• [0026]
    Within such scenarios, a user may wish to search for one or more content items that meet particular criteria. For example, a user may wish to search for content items associated with the name of a colleague, such as files created, owned by, or referencing the colleague, email messages exchanged with or discussing the colleague, and one or more contact records for the colleague. Therefore, a user may submit a query, comprising one or more keywords that may be related to the identifiers of the content items that the user seeks. A device operated by the user that has access to the content items may therefore apply the query in various ways to the content items of the content sets, and may generate a result set comprising the candidate content items that have been identified as matching the query provided by the user. For example, upon receiving a particular query comprising a set of keywords from a user, the device of the user may examine all available content sets for content items matching all of the keywords, and may present the matching candidate content items to the user in response to the query.
  • [0027]
    FIG. 1 presents an illustration of an exemplary scenario 10 featuring a user 12 who may submit a query 14 to be applied to various content sets 20 of a computing environment (e.g., a set of user-generated data items stored on a device, such as a computer). The various content sets 20 may comprise one or more content items 22 (e.g., a filesystem storing a set of files, an email mailbox storing a set of email messages, and an address book storing a set of contact records). For example, a device 18 operated by the user 12 may store a set of applications, such as a filesystem explorer, an email messaging client, and an address book application, and each application may store content items 22 of a particular type for use with the application. In this exemplary scenario 10, the user 12 may submit a query 14 specifying a set of one or more keywords 16 (e.g., “joe” and “smith”), and may wish to have the device 18 identify the content items 22 matching the keywords 16 of the query 14. For example, the first content set 20 representing the filesystem may include a first file named “Joe_Smith.doc”; a second file with the name “Joe Smith” included as a metadata field for the author of the document; and a third file comprising a document including the words “Joe Smith”. The second content set 20 representing the email mailbox may store a first email message sent from the email address “Joe_L_Smith@mail.com”; a second email message featuring the subject “Joe Adams and Diane Smith's Wedding”; and a third email message sent from an individual named Joe Harrington and featuring the subject “Alice Smith's party”. The third content set 20 representing the address book may store a first contact record for an individual named Joe Schneider from a company called Smith Design Labs, Inc.; a second contact record for an individual named Joe Smithsonian; and a third contact record for an individual named Joe Blacksmith. All of these content items 22 may match the keywords 16 of the query 14, and the device 18 may therefore present all of these content items 22 as a result set in response to the query 14.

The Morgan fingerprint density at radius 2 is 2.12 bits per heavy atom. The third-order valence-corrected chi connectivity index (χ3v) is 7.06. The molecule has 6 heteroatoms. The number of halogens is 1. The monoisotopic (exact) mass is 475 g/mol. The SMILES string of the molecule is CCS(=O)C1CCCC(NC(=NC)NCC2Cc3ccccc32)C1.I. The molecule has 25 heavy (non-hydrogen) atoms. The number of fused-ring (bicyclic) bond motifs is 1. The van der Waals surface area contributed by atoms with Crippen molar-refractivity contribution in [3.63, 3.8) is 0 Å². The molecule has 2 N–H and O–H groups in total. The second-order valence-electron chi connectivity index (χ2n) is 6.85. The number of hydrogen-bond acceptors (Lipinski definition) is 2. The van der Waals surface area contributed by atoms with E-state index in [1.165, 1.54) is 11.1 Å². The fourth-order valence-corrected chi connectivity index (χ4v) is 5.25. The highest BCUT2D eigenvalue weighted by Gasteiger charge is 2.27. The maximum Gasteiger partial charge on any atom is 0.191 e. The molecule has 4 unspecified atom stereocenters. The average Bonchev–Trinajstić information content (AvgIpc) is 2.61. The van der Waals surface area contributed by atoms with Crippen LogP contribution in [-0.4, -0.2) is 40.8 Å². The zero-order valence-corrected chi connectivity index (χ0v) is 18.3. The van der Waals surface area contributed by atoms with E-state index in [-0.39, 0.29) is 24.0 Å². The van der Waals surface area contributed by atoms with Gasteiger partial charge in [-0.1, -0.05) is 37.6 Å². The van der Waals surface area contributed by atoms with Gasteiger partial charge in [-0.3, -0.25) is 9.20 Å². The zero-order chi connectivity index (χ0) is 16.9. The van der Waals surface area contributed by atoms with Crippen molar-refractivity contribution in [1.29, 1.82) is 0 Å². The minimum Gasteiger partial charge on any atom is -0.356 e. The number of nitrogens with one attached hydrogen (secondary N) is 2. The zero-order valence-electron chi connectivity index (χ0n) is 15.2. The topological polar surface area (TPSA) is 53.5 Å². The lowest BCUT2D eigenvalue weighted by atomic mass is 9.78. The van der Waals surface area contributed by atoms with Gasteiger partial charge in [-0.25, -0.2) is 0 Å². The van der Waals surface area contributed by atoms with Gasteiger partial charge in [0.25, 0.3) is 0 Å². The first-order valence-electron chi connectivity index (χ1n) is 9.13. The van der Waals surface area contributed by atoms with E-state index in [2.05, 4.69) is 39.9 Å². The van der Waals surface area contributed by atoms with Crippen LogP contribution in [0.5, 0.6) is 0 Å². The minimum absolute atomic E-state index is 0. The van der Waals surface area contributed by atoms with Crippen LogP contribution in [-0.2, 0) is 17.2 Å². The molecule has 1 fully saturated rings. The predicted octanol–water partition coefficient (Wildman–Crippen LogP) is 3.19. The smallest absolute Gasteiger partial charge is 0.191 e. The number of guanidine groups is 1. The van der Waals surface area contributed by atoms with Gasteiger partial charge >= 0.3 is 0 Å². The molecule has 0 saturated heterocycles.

• [0028]
    In many such scenarios, the number of content items 22 stored in the content sets 20 against which a user 12 may submit a query 14 may be large. Performing a thorough ad hoc search of each content item 22 in a content set 20 may therefore be very time-consuming, resulting in a significant delay in providing the result set of candidate content items to the user 12 in response to the query 14. Therefore, many devices 18 and content sets 20 are configured to generate, maintain, and utilize a search index, representing an index of the identifiers of each content item 22 in a rapidly searchable data structure (e.g., a hashtable). When the device 18 receives a new content item 22 or an update to a content item 22, the device 18 may examine the content item 22 for identifiers associated with the content item 22 that might subsequently be entered as keywords 16 in a query 14, and may index the content item 22 in the search index according to the identifiers. When the device 18 later receives a query 14 from a user 12, the device 18 may refer to the index to identify the content items 22 associated with each keyword 16 of the query 14, and may rapidly identify and present to the user 12 the candidate content items for the query 14.
  • [0029]